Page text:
The Center for Media Literacy (CML) is pleased and proud to announce the relaunch of its comprehensive website, www.medialit.com, as well as to introduce new educational resources contained in the CML MediaLit Kit™, all based on its research-based framework called Questions/TIPS (Q/TIPS).
“CML has heard the call for educational materials suitable for the 21st century,” said Tessa Jolls, CML’s President and CEO. “and what’s more, we anticipated that call by designing, piloting and implementing educational resources that meet today’s teacher and student needs. We are confident that media literacy works as both a way for students to acquire content knowledge and as a health intervention strategy; our research and implementation experience support using media literacy in the classroom as a way to teach a methodology for critical thinking that can be applied to any media message using any technology.”
New additions to the CML MediaLit Kit include:
- Beyond Blame: Challenging Violence in the Media, Middle School Unit. Meeting the new Common Core Standards for English/Language Arts, as well as national technology and health standards, this 10-lesson curriculum is research based and has already been piloted in seven school districts. A thorough educators guide, a powerpoint presentation for professional development, and a DVD containing video clips and all other curricular materials are included in the package.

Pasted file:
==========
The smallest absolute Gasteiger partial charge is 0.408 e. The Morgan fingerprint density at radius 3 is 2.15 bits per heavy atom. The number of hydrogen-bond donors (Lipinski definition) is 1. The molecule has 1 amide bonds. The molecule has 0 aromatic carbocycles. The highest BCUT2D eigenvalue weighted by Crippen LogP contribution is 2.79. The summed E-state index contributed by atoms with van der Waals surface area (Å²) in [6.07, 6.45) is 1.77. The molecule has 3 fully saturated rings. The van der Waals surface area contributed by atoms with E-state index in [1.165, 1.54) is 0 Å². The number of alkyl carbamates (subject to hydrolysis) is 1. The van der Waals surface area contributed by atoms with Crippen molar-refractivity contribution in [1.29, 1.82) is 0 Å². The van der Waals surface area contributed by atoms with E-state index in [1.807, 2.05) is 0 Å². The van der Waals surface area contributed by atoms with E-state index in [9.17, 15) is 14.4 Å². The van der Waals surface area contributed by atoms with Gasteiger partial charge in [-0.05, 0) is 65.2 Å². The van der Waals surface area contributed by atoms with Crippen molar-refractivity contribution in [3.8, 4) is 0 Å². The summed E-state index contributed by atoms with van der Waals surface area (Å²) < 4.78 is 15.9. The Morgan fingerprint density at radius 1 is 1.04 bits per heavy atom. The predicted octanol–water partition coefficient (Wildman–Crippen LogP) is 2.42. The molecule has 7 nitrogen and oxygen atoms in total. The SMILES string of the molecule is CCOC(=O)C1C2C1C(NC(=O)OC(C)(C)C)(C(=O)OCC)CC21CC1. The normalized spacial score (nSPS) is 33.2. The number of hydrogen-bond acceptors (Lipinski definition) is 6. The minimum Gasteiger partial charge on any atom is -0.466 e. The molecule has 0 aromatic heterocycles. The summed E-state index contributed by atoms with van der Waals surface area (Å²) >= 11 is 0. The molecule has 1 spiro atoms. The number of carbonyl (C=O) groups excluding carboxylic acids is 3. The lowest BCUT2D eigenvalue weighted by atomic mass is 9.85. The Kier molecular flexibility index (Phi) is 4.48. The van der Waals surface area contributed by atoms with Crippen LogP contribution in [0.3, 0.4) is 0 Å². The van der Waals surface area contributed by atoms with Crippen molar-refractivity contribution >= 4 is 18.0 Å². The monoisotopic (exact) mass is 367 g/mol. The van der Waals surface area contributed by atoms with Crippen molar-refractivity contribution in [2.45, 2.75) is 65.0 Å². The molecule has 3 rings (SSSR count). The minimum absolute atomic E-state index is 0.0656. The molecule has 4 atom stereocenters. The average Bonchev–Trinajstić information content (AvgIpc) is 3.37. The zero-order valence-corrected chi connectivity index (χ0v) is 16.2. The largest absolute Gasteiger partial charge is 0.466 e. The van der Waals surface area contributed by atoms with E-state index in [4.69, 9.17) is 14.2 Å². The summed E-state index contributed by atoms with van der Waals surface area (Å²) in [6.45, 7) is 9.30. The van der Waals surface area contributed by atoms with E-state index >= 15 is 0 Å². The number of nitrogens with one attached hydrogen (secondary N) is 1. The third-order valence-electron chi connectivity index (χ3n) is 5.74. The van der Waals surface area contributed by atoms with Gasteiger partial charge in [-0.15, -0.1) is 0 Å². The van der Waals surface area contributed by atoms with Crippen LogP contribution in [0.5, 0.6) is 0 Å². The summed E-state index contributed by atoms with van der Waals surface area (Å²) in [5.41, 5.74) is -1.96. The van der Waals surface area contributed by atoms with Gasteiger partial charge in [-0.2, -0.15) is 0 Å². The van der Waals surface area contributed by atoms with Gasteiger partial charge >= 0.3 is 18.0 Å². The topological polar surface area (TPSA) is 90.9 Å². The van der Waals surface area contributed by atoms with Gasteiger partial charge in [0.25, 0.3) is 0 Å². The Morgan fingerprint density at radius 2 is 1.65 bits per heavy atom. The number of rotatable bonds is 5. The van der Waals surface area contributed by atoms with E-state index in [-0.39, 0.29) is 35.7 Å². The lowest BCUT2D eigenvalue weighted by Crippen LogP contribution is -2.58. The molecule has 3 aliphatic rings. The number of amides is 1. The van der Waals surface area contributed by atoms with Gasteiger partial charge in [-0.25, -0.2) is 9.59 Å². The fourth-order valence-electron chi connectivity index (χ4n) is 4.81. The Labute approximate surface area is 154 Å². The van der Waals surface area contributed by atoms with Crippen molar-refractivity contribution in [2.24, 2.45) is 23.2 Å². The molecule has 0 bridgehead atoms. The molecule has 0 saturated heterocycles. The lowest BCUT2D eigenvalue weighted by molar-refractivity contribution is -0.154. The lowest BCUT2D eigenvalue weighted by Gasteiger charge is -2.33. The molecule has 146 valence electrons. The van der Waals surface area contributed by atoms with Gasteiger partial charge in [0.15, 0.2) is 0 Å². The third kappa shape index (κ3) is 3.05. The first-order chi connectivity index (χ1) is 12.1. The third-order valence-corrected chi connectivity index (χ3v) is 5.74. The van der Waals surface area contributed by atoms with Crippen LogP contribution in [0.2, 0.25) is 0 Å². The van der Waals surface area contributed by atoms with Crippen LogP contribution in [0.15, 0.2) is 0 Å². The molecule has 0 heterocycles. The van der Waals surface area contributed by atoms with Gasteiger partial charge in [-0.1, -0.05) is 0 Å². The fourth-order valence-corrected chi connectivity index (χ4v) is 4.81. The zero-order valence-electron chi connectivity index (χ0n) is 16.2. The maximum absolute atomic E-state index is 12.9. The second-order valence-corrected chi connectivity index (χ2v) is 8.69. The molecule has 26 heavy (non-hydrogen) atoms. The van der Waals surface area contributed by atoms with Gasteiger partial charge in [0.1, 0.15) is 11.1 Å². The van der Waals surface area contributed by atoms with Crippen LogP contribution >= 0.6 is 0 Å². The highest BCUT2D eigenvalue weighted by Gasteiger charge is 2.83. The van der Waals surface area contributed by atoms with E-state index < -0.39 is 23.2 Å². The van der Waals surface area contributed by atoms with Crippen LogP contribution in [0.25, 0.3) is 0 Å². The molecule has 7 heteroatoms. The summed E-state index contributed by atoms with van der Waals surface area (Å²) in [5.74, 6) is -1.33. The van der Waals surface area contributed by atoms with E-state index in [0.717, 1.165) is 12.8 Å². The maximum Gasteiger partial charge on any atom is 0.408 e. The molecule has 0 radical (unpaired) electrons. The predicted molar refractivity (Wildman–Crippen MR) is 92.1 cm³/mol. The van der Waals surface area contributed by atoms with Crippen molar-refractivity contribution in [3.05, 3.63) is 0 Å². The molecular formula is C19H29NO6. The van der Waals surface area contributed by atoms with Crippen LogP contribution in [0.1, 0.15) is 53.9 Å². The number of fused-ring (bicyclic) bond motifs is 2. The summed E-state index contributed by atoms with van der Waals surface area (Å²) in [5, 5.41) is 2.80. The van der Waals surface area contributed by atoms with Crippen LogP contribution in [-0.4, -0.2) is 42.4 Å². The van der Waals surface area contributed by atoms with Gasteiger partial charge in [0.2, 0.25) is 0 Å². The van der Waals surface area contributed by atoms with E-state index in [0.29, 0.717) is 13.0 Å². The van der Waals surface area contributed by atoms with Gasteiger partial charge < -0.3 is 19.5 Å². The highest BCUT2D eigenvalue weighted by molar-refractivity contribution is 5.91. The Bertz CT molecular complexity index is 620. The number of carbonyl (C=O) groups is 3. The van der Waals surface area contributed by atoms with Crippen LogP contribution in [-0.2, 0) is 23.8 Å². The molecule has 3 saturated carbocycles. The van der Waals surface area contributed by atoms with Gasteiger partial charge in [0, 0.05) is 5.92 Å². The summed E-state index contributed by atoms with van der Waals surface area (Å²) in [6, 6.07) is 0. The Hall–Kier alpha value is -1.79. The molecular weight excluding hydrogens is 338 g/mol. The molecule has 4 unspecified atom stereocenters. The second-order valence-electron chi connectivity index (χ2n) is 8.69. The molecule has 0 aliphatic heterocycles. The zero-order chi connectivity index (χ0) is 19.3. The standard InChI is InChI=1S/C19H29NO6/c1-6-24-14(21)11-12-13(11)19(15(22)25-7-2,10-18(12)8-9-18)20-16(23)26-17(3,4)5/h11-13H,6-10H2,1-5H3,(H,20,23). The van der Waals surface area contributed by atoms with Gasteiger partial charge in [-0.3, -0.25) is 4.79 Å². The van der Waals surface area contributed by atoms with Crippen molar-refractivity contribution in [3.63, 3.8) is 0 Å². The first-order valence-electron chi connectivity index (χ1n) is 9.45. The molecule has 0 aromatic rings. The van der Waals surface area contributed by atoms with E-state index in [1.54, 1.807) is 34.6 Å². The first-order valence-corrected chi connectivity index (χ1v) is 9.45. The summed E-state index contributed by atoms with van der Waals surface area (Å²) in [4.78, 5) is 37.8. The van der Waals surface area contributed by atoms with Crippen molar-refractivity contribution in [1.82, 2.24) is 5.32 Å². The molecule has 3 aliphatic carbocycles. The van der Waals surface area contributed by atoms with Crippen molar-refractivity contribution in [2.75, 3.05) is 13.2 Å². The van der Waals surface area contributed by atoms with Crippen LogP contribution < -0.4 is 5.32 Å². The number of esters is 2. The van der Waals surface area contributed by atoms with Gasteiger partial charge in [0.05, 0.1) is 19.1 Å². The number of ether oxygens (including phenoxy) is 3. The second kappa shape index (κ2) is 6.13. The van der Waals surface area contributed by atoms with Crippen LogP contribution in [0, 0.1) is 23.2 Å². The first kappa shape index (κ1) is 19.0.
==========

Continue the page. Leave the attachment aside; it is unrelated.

- Media Literacy: A System for Change. Designed for curriculum developers and classroom teachers, this three-part package includes a professional development powerpoint which provides an excellent introduction to the foundations of media literacy (reviewing CML’s Five Core Concepts and Five Key Questions of media literacy), as well as an e-book providing an overview of how 21st century curricula differs. Additionally, a complete toolkit is provided, allowing for the construction of lessons that take a media literacy approach in addressing any type of media content. This systematic method provides teachers with fundamental ideas that they can develop more broadly or use as-is.
- New white papers, cases and commentary on media literacy education at the policy level as well as the school level. These materials are a reflection of CML’s recent work and experience in the field. Historical documents tracing early roots of the media literacy field also remain on the site.
“As media literacy grows world-wide, our website is now positioned to grow with the field and to contribute to it,” Jolls said. For further information, please visit www.medialit.com